Strange because when people calculate MP/sec, it is generally fps * MP/f and the bit depth never comes into it.
You could calculate CM/w (cartons of milk per week), but if you want to compare milk consumption between households, you need to know the volume of the carton. Assuming that analogy is not too complex for you, are you suggesting that there's no difference in file size or data content between a 12-bit and a 14-bit RAW file?
But given that Canon's 1DX doesn't have more than 12 stops of DR and that stops of DR are bits then it even seems pointless for Canon to have 14bits of raw, don't you agree?
Given that file size is generally proportional to megapixels, I don't see how that helps.
The file formats used remain the same. At a guess it is likely that Samsung does something similar to what happens with conversion to MP3 and sacrifices two bits to make the compression faster. If it was more complex than that then they'd have to have two separate ADC paths which is also more expensive. If they were chopping bits off the bottom then it would not much different to the effectiveness of Canon's files for the 5D3 where the bottom 2 or 3 bits are useless due to noise.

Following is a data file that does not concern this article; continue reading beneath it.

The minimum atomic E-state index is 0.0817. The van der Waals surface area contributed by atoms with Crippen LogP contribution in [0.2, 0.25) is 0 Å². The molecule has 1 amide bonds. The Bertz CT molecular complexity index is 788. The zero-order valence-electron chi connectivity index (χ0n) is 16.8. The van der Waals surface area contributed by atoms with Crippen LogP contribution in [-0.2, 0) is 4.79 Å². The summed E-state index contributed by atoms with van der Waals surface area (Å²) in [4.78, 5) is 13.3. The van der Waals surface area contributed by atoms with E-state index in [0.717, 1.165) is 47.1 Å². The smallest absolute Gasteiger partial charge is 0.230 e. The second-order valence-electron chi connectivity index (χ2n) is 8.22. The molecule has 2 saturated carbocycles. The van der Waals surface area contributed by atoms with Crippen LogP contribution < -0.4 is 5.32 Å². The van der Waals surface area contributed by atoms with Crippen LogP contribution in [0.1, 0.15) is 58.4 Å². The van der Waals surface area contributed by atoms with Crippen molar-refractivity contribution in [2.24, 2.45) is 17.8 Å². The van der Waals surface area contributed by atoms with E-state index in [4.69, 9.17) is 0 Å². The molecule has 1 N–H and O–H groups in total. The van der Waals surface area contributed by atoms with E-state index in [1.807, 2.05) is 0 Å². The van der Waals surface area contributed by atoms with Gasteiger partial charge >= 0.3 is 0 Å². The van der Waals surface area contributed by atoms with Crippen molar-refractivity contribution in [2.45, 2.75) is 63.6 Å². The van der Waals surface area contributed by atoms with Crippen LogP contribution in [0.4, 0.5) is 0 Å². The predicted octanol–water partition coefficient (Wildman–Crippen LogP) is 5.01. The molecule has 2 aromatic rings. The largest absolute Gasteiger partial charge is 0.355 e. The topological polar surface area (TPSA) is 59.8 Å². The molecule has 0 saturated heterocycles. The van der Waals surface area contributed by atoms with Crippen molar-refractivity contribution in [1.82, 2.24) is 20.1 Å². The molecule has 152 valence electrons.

That said, JPEG files are all 8 bits so file sizes on the Samsung would be proportionally bigger.
With respect to raw, see above.
I'm just using published web specs. Feel free to come up with your own calculations based on whatever other numbers you imagine to be relevant.